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Collection classes

Collections are containers for other objects. Smalltalk provides a rich set of collection classes ready to be used.

The protocol offered by these collections is very orthogonal, making good use of polymorphism. For example, most collections respond to messages like #at:, #includes: or #do:, even though the implementations are totally different and the performance may vary greatly between different collections and access methods (*).

To get a rough idea of the common protocol, take a look at the Collection and SequenceableCollection classes. Collection is the superclass of all collections, and SequenceableCollection is inherited by all collections which use a numeric index (among others: Array, String and OrderedCollection).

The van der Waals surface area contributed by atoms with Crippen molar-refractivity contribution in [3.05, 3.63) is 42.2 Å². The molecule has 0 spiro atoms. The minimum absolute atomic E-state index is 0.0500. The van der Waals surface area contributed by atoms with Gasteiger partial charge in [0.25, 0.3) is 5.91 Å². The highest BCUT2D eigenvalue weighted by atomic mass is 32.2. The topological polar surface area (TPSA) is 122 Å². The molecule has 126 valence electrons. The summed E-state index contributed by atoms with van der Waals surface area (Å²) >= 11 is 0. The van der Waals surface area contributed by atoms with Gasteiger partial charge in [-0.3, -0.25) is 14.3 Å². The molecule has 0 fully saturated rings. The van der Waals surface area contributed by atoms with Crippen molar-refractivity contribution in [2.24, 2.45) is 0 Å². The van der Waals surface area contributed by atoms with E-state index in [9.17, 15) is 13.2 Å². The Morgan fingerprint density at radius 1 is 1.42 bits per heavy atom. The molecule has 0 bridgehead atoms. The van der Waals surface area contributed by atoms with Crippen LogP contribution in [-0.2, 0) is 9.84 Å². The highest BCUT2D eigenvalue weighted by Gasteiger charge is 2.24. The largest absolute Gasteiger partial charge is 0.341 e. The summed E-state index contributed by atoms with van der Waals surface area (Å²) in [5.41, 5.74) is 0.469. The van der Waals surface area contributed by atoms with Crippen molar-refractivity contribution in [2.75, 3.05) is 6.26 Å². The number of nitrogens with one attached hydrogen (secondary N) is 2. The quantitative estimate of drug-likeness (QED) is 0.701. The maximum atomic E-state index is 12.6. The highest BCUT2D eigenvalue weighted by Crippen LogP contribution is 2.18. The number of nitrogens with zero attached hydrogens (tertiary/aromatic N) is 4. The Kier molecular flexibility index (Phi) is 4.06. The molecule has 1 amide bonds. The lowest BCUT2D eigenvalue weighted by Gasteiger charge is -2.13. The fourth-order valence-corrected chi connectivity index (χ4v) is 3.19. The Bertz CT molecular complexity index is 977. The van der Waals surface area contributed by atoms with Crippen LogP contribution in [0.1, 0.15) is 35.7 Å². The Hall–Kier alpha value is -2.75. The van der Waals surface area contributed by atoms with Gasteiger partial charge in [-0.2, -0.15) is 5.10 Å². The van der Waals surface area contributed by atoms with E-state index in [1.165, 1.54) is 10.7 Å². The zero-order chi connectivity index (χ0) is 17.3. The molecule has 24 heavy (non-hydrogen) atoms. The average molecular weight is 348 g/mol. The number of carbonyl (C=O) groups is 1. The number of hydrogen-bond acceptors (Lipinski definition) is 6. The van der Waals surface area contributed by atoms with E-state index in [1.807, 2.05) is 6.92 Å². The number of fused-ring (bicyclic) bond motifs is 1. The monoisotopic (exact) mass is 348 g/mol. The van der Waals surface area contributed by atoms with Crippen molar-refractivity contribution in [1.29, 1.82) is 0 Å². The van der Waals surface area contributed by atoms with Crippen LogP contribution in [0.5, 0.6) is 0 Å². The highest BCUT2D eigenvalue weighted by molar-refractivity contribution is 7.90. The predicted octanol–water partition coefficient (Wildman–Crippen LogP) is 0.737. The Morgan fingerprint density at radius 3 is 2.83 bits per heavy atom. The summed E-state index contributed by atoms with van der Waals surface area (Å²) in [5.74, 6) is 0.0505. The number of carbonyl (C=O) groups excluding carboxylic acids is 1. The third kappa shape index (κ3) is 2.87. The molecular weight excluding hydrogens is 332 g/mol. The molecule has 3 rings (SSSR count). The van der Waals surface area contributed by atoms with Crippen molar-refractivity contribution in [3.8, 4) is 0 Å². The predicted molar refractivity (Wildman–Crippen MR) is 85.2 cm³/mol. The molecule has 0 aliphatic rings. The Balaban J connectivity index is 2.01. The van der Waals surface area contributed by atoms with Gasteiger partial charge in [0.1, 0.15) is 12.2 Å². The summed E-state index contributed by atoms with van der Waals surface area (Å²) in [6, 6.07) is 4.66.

These implement most of the common operations, so knowledge about those classes' protocol is highly recommended.

The most useful and most used collection classes are:

less frequently used collections:

seldom used or highly specialized collections:

The above lists only a small subset of the collection classes as provided with the system;
Use the SystemBrowser to see what else is available, to have a more detailed look into the implementation and also to see the full set of operations offered by these classes.


Arrays store references to other objects, and use a numeric key (1 .. ) to access these elements. The elements can be of any type. The size of an array is assumed to be constant. (It is possible to change the size, but this is a relatively expensive i.e. slow operation.)